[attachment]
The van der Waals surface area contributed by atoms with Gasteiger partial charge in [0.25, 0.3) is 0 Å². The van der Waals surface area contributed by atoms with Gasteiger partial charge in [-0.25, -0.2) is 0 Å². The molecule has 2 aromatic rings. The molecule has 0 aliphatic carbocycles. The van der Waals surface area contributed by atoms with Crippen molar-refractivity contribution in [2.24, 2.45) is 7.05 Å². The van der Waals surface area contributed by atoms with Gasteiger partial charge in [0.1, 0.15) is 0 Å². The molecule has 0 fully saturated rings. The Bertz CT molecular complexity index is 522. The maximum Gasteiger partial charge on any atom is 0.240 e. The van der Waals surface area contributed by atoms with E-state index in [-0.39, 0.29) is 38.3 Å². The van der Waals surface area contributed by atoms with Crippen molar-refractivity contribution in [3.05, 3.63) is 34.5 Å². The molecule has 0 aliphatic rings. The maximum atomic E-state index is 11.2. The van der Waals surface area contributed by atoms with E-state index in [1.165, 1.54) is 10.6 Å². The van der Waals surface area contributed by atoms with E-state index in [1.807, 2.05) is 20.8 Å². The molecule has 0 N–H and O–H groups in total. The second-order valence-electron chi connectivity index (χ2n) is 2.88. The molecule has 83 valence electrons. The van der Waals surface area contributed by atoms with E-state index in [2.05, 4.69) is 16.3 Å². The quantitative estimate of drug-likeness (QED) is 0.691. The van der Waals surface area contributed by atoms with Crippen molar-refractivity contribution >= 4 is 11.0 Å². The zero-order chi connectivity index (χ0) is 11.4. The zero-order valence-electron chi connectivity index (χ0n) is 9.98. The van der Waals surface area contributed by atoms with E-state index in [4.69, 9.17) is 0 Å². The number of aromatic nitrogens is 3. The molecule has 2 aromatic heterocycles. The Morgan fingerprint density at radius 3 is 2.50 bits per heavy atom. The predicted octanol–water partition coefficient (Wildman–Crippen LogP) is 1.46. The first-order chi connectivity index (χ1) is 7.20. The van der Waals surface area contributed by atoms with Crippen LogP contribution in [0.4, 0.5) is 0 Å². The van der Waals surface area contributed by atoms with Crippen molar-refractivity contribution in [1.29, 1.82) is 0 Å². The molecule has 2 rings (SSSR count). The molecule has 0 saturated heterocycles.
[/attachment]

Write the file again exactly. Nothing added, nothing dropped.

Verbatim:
The van der Waals surface area contributed by atoms with Gasteiger partial charge in [0.25, 0.3) is 0 Å². The van der Waals surface area contributed by atoms with Gasteiger partial charge in [-0.25, -0.2) is 0 Å². The molecule has 2 aromatic rings. The molecule has 0 aliphatic carbocycles. The van der Waals surface area contributed by atoms with Crippen molar-refractivity contribution in [2.24, 2.45) is 7.05 Å². The van der Waals surface area contributed by atoms with Gasteiger partial charge in [0.1, 0.15) is 0 Å². The molecule has 0 fully saturated rings. The Bertz CT molecular complexity index is 522. The maximum Gasteiger partial charge on any atom is 0.240 e. The van der Waals surface area contributed by atoms with E-state index in [-0.39, 0.29) is 38.3 Å². The van der Waals surface area contributed by atoms with Crippen molar-refractivity contribution in [3.05, 3.63) is 34.5 Å². The molecule has 0 aliphatic rings. The maximum atomic E-state index is 11.2. The van der Waals surface area contributed by atoms with E-state index in [1.165, 1.54) is 10.6 Å². The van der Waals surface area contributed by atoms with E-state index in [1.807, 2.05) is 20.8 Å². The molecule has 0 N–H and O–H groups in total. The second-order valence-electron chi connectivity index (χ2n) is 2.88. The molecule has 83 valence electrons. The van der Waals surface area contributed by atoms with E-state index in [2.05, 4.69) is 16.3 Å². The quantitative estimate of drug-likeness (QED) is 0.691. The van der Waals surface area contributed by atoms with Crippen molar-refractivity contribution >= 4 is 11.0 Å². The zero-order chi connectivity index (χ0) is 11.4. The zero-order valence-electron chi connectivity index (χ0n) is 9.98. The van der Waals surface area contributed by atoms with E-state index in [4.69, 9.17) is 0 Å². The number of aromatic nitrogens is 3. The molecule has 2 aromatic heterocycles. The Morgan fingerprint density at radius 3 is 2.50 bits per heavy atom. The predicted octanol–water partition coefficient (Wildman–Crippen LogP) is 1.46. The first-order chi connectivity index (χ1) is 7.20. The van der Waals surface area contributed by atoms with Crippen LogP contribution in [0.4, 0.5) is 0 Å². The van der Waals surface area contributed by atoms with Crippen molar-refractivity contribution in [1.29, 1.82) is 0 Å². The molecule has 2 rings (SSSR count). The molecule has 0 saturated heterocycles.